Roads To Quoz

Roads To Quoz

An American Mosey

Book - 2008
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Heat-Moon writes travel books like no one else. Quirky, discursive, endlessly curious, he embarks on American journeys off the beaten path. Sticking to the small places via the small roads, he uncovers a nation deep in character, story, and charm. "Quoz" refers to anything strange, incongruous, or peculiar. Quoz can be history and heredity; stories, retold or invented; strange characters with poignant dreams. It's places with names like Sublimity City, Kentucky, and Dull Center, Wyoming; unresolved crimes, violent and rippling; schemers and inventors and those missing a tooth or two; and the mysterious Quapaw Ghost Light of Oklahoma. For the first time since his 1982 Blue Highways, Heat-Moon is back on the backroads with a lyrical, funny, and magisterially told chronicle of American passage, of maps of the heart and mind.--From publisher description.
Publisher: New York : Little, Brown and Co., 2008.
Edition: 1st ed.
ISBN: 9780316110259
0316110256
Characteristics: 581 p. : ill., maps ; 25 cm.

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jackseney Jun 10, 2015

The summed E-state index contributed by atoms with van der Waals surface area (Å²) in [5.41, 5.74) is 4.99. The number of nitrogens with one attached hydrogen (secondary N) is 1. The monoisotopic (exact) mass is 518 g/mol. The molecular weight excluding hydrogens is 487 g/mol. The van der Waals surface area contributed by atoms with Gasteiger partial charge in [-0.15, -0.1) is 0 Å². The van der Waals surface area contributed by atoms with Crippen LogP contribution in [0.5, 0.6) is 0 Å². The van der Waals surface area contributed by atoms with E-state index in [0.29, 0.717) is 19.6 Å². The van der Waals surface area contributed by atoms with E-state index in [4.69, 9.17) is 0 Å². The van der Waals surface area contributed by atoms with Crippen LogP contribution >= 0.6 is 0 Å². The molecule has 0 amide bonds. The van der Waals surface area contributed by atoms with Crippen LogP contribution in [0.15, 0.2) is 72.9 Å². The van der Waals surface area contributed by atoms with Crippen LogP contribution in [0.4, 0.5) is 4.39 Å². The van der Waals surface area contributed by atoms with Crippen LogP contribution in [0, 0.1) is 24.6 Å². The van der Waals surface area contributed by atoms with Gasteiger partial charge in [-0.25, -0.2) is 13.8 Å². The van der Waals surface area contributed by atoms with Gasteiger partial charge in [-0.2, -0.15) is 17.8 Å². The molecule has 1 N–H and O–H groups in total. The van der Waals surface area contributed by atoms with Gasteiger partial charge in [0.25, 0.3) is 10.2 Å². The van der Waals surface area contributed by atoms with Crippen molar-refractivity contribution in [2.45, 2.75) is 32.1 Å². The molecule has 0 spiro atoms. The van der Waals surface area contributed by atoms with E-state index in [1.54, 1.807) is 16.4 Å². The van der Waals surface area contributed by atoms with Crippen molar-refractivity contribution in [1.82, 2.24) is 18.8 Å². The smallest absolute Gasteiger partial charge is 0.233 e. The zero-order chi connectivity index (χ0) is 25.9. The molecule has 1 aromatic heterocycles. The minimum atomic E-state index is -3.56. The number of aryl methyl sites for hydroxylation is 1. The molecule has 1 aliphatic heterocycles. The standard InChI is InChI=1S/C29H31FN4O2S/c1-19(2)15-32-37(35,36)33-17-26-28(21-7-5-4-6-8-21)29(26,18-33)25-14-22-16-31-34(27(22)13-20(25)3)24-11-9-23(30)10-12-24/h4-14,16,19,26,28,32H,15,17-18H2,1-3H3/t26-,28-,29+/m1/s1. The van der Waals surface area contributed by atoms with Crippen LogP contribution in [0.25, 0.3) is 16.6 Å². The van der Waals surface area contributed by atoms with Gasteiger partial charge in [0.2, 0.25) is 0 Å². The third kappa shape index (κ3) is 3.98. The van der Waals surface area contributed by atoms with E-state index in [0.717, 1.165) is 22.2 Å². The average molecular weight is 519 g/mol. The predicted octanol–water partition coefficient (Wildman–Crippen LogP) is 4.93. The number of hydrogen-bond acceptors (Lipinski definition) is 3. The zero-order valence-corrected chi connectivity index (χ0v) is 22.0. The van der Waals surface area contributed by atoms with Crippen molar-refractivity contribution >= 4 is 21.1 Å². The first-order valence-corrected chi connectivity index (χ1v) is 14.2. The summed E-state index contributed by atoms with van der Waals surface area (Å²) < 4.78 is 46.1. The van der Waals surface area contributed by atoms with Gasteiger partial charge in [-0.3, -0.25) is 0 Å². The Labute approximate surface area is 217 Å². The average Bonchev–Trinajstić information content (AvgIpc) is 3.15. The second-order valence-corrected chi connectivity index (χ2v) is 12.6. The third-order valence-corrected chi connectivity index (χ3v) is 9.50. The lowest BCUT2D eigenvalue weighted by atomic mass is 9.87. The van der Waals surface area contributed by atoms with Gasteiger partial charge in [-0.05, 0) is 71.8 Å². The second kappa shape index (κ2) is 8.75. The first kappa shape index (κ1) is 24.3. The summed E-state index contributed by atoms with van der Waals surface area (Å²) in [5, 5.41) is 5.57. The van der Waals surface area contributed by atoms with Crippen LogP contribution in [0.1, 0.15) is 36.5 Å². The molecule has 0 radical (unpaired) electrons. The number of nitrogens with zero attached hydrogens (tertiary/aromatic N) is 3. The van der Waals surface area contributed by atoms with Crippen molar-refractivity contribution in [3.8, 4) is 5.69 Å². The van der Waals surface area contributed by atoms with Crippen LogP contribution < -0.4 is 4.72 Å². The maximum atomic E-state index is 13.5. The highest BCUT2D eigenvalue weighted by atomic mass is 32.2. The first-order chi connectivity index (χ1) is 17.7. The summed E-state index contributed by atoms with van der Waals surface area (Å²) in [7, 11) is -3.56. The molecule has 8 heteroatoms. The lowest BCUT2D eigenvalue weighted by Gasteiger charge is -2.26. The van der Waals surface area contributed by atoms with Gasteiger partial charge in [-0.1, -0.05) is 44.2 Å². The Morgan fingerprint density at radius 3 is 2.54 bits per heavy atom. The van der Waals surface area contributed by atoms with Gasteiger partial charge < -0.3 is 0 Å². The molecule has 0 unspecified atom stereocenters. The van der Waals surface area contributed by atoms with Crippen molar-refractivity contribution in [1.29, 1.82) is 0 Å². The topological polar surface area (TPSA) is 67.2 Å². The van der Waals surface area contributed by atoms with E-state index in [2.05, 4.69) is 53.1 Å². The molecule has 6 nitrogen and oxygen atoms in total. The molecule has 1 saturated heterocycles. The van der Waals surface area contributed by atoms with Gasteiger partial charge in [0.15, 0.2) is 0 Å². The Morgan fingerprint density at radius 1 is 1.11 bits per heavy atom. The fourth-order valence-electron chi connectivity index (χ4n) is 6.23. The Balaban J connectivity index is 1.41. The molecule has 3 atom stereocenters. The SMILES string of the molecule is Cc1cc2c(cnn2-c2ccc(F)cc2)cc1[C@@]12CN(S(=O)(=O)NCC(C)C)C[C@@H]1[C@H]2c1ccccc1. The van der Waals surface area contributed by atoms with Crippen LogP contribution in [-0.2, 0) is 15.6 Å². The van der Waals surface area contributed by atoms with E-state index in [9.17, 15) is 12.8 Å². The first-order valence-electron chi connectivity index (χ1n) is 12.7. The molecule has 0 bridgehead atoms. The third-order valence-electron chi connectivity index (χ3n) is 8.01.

Here William Least Heat-Moon, the popular, partly Indian-descended writer who enlightened a lot of people with his 1980s U.S.-travel classic "Blue Highways," goes back on the road in a more up-to-date escapade that includes his wife. He covers territory from his home state to the Southeast to "the West" to the Northeast. The idea this time is that he's not only seeking out interesting but unknown people living happy lives in little-known places, but investigates strange phenomena as well. Heat Moon at his best does this in an engaging way that is often funny and just as often edifying. There is a problem, though. Heat Moon here is more likely to get on his high horse and pick arguments than in "Blue Highways" days. One wonders if the presence of his wife makes him want to thump his chest at strangers to impress her. At one point, regarding an ancient Indian site that's been destroyed in recent decades (Heat Moon steps around the fact that the Indians themselves abandoned it), he subjects a polite, innocent townie to an angry lecture on the preservation of such sacred places (you're not supposed to notice when Heat Moon himself then proposes the purchase and destruction of a Catholic chapel). Since every big writer on earth now seems to have his own blog, wouldn't he do better to post his sermons on one, rather than in the midst of his fine reportorial work? The Indian site story was thought-provoking enough without the inclusion of his jeremiad, which can only serve to put people on the defensive and thus create roadblocks to thought. Even worse is Heat Moon's inability to catch self-contradictions. At one point he gets on his soapbox about "overpopulation," and approvingly quotes an environmentally obsessed woman who declares: "I'm afarid...forced sterilization will become necessary." It is mentioned earlier that this woman's own mother was an escapee from Nazi Germany, where the powers that be would surely have agreed with her views on controlling populations. But neither she nor Heat Moon see the dark irony of this. Nor does Heat Moon, who's appropriately concerned with "the white man's" abuses of Indians, seem to realize that those who sought to destroy Indians were obviously very big on "population control" as well. All in all, though, this is a good read, and an educational one in its better parts.

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